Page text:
Thanks to a million cop shows and especially “CSI,” we are all now highly knowledgeable about forensic science. DNA evidence that was technologically doubtful a couple decades ago is freeing innocent people and solving cold cases. So, what are we to think when one of the world’s most experienced forensic experts says, “You can’t prove that no two fingerprints are the same.”
Those are the exact words of Britain’s Mike Silverman, who introduced the first automated fingerprint detection system to the Metropolitan Police in London. His collection of memoirs, “Written in Blood,” was recently published in the UK, and it makes for interesting, if discomforting, reading.
Silverman stated, “Essentially you can’t prove that no two fingerprints are the same. It’s improbable, but so is winning the lottery, and people do that every week. No two fingerprints are ever exactly alike in every detail, even two impressions recorded immediately after each other from the same finger. It requires an expert examiner to determine whether a print taken from a crime scene and one taken from a subject are likely to have originated from the same finger.”
Law enforcement agencies all over the world have databases that police use to match fingerprints taken from arrest records, various licenses and other sources with those found at crime scenes. Partial prints, human errors and false positives, Silverman says, are just part of the system. This can lead not only to missing a chance at catching a perpetrator, but it can also lead to false accusations.
In 2004, the FBI linked a guy named Brandon Mayfield to the Madrid train bombing of that year. An attorney in Oregon, he had converted to Islam and had defended one of the Portland Seven, who were indicted for trying to join Al Qaeda. The FBI said the fingerprint match was “100% verified.” The trouble was the Spanish authorities had screwed up, and the fingerprints belonged to an Algerian named Ouhnane Daoud. Mr. Mayfield was released, and is $2 million richer thanks to his settlement with the Feds.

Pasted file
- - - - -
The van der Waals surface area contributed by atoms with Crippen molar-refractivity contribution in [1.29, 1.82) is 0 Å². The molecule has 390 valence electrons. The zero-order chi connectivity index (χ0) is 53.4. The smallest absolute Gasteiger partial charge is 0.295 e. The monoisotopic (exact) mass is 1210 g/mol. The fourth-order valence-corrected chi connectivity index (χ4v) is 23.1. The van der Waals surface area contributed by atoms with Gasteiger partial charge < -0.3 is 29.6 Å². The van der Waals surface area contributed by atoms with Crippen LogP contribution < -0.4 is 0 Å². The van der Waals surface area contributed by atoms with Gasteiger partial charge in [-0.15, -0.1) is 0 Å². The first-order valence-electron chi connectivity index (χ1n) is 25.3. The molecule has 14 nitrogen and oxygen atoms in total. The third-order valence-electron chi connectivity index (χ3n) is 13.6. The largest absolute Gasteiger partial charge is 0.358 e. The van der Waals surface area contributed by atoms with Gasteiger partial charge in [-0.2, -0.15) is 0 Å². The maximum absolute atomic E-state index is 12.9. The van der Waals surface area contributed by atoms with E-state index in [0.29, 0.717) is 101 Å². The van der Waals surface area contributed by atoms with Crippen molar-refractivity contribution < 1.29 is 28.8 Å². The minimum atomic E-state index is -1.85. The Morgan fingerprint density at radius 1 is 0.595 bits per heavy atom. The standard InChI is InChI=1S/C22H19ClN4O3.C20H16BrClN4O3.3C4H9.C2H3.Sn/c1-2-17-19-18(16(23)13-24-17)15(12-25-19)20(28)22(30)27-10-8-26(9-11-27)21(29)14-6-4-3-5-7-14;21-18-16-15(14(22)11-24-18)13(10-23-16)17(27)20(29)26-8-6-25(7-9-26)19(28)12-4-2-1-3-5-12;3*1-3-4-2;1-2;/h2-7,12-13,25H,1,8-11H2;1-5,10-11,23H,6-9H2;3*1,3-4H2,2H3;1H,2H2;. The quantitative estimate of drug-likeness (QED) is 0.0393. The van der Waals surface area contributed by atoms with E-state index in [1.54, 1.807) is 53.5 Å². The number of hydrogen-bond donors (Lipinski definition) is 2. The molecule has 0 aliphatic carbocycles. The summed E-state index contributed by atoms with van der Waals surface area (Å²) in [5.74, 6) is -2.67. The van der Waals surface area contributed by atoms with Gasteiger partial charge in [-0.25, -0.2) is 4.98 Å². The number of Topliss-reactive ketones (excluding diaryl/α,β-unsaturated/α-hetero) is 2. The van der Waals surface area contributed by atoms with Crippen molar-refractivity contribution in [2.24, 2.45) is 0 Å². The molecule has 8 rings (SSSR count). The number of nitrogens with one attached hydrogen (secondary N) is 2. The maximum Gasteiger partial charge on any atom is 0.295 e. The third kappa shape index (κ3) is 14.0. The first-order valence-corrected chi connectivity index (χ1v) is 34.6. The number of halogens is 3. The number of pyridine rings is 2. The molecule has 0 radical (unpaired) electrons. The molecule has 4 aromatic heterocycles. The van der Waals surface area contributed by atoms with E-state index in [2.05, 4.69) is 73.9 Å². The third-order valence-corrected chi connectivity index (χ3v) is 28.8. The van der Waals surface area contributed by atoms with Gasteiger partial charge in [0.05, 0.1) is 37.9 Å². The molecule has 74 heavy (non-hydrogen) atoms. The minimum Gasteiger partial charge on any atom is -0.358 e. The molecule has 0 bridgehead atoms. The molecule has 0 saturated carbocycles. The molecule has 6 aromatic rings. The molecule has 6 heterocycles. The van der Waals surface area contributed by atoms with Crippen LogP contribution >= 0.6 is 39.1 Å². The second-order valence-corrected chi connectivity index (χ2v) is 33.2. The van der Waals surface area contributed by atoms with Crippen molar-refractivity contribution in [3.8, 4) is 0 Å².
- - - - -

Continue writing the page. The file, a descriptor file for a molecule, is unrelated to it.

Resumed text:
Shirley McKie was a police officer in Scotland, and when one of “her” fingerprints was found at a murder scene, she was suspended, then fired, then arrested, tried and acquitted. The Scottish Criminal Record Office said the prints were hers. Two American experts testified that they weren’t.
“Despite the way fingerprint evidence is portrayed in the media, all comparisons ultimately involve some human element and, as a result, they are vulnerable to human error,” said Silverman. He explained, “The fingerprint often isn’t perfect, particularly at a crime scene. It might be dirty or smudged. There are all sorts of things that reduce the accuracy.”
In 2007, Itiel Dror, a psychologist at Southampton University, did an experiment that casts severe doubt on the expertise of the experts. To see if the experts would stick to their judgments, James Randerson of The Guardian wrote, “He presented six fingerprint experts from various countries including the UK, the US and Australia with eight marks from crime scenes (called latent prints) and eight inked marks from suspects. The experts, who had 35 years experience between them, had all given judgments on the pairs of prints in previous court cases — four as matches and four as exclusions…. Of the 48 tests, the experts changed their decision in six cases and only two of the experts were consistent with their previous decision in all of their eight cases. They were more likely to change their decision if given contextual information, such as ‘the suspect has confessed,’ that conflicted with their previous judgment.”
Sarah Knopton at The Telegraph observed, “There are other problems, such as scanning fingerprints of the elderly as their skin loses elasticity and in rare conditions leaves some people with smooth, featureless fingertips.”
I wonder if this will help with that parking ticket.